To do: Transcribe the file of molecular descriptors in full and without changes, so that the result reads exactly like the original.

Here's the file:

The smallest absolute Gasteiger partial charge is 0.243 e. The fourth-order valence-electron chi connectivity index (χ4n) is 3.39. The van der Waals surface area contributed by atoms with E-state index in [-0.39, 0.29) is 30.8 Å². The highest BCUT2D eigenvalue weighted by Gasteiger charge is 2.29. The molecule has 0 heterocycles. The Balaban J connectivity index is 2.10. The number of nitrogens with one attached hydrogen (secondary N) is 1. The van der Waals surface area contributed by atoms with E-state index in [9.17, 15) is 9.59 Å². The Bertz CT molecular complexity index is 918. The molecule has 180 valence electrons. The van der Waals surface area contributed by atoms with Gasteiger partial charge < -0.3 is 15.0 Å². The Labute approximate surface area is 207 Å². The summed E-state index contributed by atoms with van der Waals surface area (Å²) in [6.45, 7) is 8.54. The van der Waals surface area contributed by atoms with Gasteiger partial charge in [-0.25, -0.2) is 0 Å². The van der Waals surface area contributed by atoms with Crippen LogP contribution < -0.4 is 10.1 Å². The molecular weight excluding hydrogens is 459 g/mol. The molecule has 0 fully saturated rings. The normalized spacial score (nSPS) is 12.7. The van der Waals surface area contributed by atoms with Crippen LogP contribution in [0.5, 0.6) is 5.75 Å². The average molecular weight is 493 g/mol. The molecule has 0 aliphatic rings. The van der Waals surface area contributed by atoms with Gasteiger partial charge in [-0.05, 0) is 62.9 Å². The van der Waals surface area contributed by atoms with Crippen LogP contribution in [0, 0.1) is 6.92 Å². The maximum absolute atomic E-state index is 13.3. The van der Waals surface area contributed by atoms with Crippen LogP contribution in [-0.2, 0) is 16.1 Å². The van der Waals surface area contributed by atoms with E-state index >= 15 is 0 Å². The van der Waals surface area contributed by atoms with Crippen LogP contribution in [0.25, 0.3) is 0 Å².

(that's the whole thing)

The smallest absolute Gasteiger partial charge is 0.243 e. The fourth-order valence-electron chi connectivity index (χ4n) is 3.39. The van der Waals surface area contributed by atoms with E-state index in [-0.39, 0.29) is 30.8 Å². The highest BCUT2D eigenvalue weighted by Gasteiger charge is 2.29. The molecule has 0 heterocycles. The Balaban J connectivity index is 2.10. The number of nitrogens with one attached hydrogen (secondary N) is 1. The van der Waals surface area contributed by atoms with E-state index in [9.17, 15) is 9.59 Å². The Bertz CT molecular complexity index is 918. The molecule has 180 valence electrons. The van der Waals surface area contributed by atoms with Gasteiger partial charge < -0.3 is 15.0 Å². The Labute approximate surface area is 207 Å². The summed E-state index contributed by atoms with van der Waals surface area (Å²) in [6.45, 7) is 8.54. The van der Waals surface area contributed by atoms with Gasteiger partial charge in [-0.25, -0.2) is 0 Å². The van der Waals surface area contributed by atoms with Crippen LogP contribution < -0.4 is 10.1 Å². The molecular weight excluding hydrogens is 459 g/mol. The molecule has 0 fully saturated rings. The normalized spacial score (nSPS) is 12.7. The van der Waals surface area contributed by atoms with Crippen LogP contribution in [0.5, 0.6) is 5.75 Å². The average molecular weight is 493 g/mol. The molecule has 0 aliphatic rings. The van der Waals surface area contributed by atoms with Gasteiger partial charge in [-0.05, 0) is 62.9 Å². The van der Waals surface area contributed by atoms with Crippen LogP contribution in [0, 0.1) is 6.92 Å². The maximum absolute atomic E-state index is 13.3. The van der Waals surface area contributed by atoms with Crippen LogP contribution in [-0.2, 0) is 16.1 Å². The van der Waals surface area contributed by atoms with E-state index >= 15 is 0 Å². The van der Waals surface area contributed by atoms with Crippen LogP contribution in [0.25, 0.3) is 0 Å².